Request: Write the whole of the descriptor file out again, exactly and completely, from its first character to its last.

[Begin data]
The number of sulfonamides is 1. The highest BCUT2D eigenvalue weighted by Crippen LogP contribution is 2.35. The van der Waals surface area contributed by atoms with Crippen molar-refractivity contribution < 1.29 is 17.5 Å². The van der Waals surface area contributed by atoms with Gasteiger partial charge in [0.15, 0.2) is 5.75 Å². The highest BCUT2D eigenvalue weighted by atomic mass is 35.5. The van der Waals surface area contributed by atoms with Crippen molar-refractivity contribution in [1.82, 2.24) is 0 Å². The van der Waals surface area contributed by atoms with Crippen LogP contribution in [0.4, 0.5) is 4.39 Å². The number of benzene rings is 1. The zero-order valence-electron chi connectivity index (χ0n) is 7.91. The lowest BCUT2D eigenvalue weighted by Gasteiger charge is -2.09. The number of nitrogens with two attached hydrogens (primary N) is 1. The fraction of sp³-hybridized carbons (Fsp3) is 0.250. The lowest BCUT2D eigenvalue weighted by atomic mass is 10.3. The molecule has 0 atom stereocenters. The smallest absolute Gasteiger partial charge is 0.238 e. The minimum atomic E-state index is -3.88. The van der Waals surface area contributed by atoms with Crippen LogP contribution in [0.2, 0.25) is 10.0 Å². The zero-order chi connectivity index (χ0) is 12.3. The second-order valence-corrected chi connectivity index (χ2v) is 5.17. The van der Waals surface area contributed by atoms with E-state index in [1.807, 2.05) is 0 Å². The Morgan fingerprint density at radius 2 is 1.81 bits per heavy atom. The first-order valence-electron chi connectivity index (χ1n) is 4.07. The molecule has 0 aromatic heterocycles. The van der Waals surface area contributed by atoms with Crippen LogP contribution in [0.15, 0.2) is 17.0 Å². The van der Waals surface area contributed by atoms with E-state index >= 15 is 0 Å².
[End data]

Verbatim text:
The number of sulfonamides is 1. The highest BCUT2D eigenvalue weighted by Crippen LogP contribution is 2.35. The van der Waals surface area contributed by atoms with Crippen molar-refractivity contribution < 1.29 is 17.5 Å². The van der Waals surface area contributed by atoms with Gasteiger partial charge in [0.15, 0.2) is 5.75 Å². The highest BCUT2D eigenvalue weighted by atomic mass is 35.5. The van der Waals surface area contributed by atoms with Crippen molar-refractivity contribution in [1.82, 2.24) is 0 Å². The van der Waals surface area contributed by atoms with Crippen LogP contribution in [0.4, 0.5) is 4.39 Å². The number of benzene rings is 1. The zero-order valence-electron chi connectivity index (χ0n) is 7.91. The lowest BCUT2D eigenvalue weighted by Gasteiger charge is -2.09. The number of nitrogens with two attached hydrogens (primary N) is 1. The fraction of sp³-hybridized carbons (Fsp3) is 0.250. The lowest BCUT2D eigenvalue weighted by atomic mass is 10.3. The molecule has 0 atom stereocenters. The smallest absolute Gasteiger partial charge is 0.238 e. The minimum atomic E-state index is -3.88. The van der Waals surface area contributed by atoms with Crippen LogP contribution in [0.2, 0.25) is 10.0 Å². The zero-order chi connectivity index (χ0) is 12.3. The second-order valence-corrected chi connectivity index (χ2v) is 5.17. The van der Waals surface area contributed by atoms with E-state index in [1.807, 2.05) is 0 Å². The Morgan fingerprint density at radius 2 is 1.81 bits per heavy atom. The first-order valence-electron chi connectivity index (χ1n) is 4.07. The molecule has 0 aromatic heterocycles. The van der Waals surface area contributed by atoms with Crippen LogP contribution in [0.15, 0.2) is 17.0 Å². The van der Waals surface area contributed by atoms with E-state index >= 15 is 0 Å².